The bishop of a diocese in Nigeria where 40 parishioners were shot dead earlier this month has criticised President Michael D Higgins for his comments on the incident.
Authorities suspect insurgent group Islamic State West Africa Province (ISWAP) carried out the massacre at St Francis Church Owo in Ondo State on Sunday, 5 June, however no group has as yet claimed responsibility.
Assailants wielding AK-47 rifles and explosives attacked the congregation at the church, in southwestern Ondo State, during mass, leaving behind a scene of carnage as they escaped.
Eighty-seven people were also injured in the attack, with 61 still in hospital.
Last week, President Michael D Higgins expressed his condolences with the families of those killed and injured in the shooting.
In a statement, President Higgins said that such an attack was made in a place of worship "is a source of particular condemnation, as is any attempt to scapegoat pastoral peoples who are among the foremost victims of the consequences of climate change".
"The neglect of food security issues in Africa, for so long has brought us to a point of crisis that is now having internal and regional effects based on struggles, ways of life themselves," President Higgins said.
Bishop of Ondo diocese Jude Ayodeji Arogundade described President Higgins' statement as "incorrect and far-fetched".
"To suggest or make a connection between victims of terror and consequences of climate change is not only misleading but also exactly rubbing salt to the injuries of all who have suffered terrorism in Nigeria," Bishop Arogundade said in a statement posted to social media.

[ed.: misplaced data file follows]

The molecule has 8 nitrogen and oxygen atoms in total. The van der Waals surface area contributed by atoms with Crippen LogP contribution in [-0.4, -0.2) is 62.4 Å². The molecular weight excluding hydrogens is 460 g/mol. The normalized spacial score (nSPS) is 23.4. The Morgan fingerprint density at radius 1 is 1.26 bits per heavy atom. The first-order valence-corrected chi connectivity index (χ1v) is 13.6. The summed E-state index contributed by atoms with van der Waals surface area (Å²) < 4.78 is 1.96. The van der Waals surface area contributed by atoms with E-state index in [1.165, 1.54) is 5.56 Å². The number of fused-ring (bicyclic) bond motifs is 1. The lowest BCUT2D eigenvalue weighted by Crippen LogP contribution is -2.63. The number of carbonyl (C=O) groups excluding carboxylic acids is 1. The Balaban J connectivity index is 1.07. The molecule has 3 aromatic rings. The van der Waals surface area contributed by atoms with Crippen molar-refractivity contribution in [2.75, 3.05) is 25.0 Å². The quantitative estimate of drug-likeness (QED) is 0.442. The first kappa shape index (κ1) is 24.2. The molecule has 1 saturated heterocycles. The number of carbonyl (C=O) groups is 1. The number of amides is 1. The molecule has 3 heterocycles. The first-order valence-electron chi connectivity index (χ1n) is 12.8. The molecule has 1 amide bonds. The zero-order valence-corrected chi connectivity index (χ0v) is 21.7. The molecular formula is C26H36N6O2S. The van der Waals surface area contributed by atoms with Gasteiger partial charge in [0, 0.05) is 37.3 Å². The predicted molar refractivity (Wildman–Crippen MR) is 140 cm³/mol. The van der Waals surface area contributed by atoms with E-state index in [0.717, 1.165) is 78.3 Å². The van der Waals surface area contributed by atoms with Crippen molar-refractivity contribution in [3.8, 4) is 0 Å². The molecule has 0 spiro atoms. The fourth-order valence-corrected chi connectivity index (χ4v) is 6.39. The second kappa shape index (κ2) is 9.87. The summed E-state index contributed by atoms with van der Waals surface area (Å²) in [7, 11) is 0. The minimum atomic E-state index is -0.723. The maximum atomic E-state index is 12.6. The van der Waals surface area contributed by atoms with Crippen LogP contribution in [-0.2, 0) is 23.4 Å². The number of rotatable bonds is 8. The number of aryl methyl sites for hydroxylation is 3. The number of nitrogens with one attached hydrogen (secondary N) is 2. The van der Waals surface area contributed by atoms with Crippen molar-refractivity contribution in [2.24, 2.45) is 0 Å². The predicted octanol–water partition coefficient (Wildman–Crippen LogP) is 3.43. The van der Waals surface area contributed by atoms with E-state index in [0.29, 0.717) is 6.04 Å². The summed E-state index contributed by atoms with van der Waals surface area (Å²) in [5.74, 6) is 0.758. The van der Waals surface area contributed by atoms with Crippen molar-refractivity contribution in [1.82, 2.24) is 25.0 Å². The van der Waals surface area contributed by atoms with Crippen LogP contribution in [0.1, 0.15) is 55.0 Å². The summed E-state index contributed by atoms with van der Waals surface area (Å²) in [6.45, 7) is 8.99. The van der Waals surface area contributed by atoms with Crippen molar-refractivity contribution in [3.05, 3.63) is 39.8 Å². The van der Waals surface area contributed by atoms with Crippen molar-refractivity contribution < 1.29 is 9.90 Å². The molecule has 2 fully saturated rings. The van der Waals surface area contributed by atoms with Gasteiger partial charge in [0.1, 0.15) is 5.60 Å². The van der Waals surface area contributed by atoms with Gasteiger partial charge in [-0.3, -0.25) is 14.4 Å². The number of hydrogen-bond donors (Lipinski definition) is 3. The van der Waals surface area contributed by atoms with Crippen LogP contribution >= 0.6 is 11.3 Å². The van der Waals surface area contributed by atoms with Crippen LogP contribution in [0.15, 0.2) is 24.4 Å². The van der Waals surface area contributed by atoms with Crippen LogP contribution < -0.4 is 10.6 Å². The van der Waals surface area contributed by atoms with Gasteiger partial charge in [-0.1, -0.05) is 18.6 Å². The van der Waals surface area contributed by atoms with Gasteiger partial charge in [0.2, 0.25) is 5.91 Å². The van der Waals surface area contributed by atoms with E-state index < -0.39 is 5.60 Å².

"Alluding to some form of politics of climate change in our situation is completely inappropriate.
"Such comments associating banditry, kidnapping and gruesome attacks on innocent and harmless citizens of Nigeria with issues concerning climate change and food securities are deflections from the truth."
The bishop said that it is "the responsibility of every one of us to take case of our earthly home," but added that he appeals to "those who are trying to take advantage of this horrific event to project any form of ideological agenda to desist from such opportunism".
He added in his statement that "Irish men and women laid the foundation of the faith for us in this part of the world," so the comments from the President of Ireland are important to him.
The community is still mourning all loved ones lost in the "satanic" attack, Bishop Arogundade said.
"The victims of terrorism and indeed all the people of Nigeria would be thankful if world leaders propose fruitful ideas to the government of Nigeria on how to protect the citizens and make Nigeria a safe place to live." he added.
"This would be a better way of honouring the victims of hate and putting an end to the increasing killings."
There have been an increasing number of outbreaks of violence in recent years between Fulani herdsmen seeking land for their cattle to graze on and farmers from other ethnic groups seeking to shield their lands.
Additional reporting Reuters